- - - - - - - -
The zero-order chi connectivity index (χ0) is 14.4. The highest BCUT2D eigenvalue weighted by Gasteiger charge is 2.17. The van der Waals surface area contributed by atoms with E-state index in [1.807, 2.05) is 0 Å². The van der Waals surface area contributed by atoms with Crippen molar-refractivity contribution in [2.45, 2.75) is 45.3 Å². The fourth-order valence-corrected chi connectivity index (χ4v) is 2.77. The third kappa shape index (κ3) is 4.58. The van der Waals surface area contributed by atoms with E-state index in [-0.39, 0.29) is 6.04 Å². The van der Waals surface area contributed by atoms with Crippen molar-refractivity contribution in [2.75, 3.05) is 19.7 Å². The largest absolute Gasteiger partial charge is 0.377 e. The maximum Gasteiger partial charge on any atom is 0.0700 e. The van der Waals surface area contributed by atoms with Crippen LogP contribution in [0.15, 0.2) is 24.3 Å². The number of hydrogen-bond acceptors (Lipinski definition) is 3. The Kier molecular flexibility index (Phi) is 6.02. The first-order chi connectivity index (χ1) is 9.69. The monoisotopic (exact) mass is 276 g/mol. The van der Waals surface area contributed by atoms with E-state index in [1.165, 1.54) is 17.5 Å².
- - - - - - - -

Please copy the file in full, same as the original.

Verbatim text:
The zero-order chi connectivity index (χ0) is 14.4. The highest BCUT2D eigenvalue weighted by Gasteiger charge is 2.17. The van der Waals surface area contributed by atoms with E-state index in [1.807, 2.05) is 0 Å². The van der Waals surface area contributed by atoms with Crippen molar-refractivity contribution in [2.45, 2.75) is 45.3 Å². The fourth-order valence-corrected chi connectivity index (χ4v) is 2.77. The third kappa shape index (κ3) is 4.58. The van der Waals surface area contributed by atoms with E-state index in [-0.39, 0.29) is 6.04 Å². The van der Waals surface area contributed by atoms with Crippen molar-refractivity contribution in [2.75, 3.05) is 19.7 Å². The largest absolute Gasteiger partial charge is 0.377 e. The maximum Gasteiger partial charge on any atom is 0.0700 e. The van der Waals surface area contributed by atoms with Crippen LogP contribution in [0.15, 0.2) is 24.3 Å². The number of hydrogen-bond acceptors (Lipinski definition) is 3. The Kier molecular flexibility index (Phi) is 6.02. The first-order chi connectivity index (χ1) is 9.69. The monoisotopic (exact) mass is 276 g/mol. The van der Waals surface area contributed by atoms with E-state index in [1.165, 1.54) is 17.5 Å².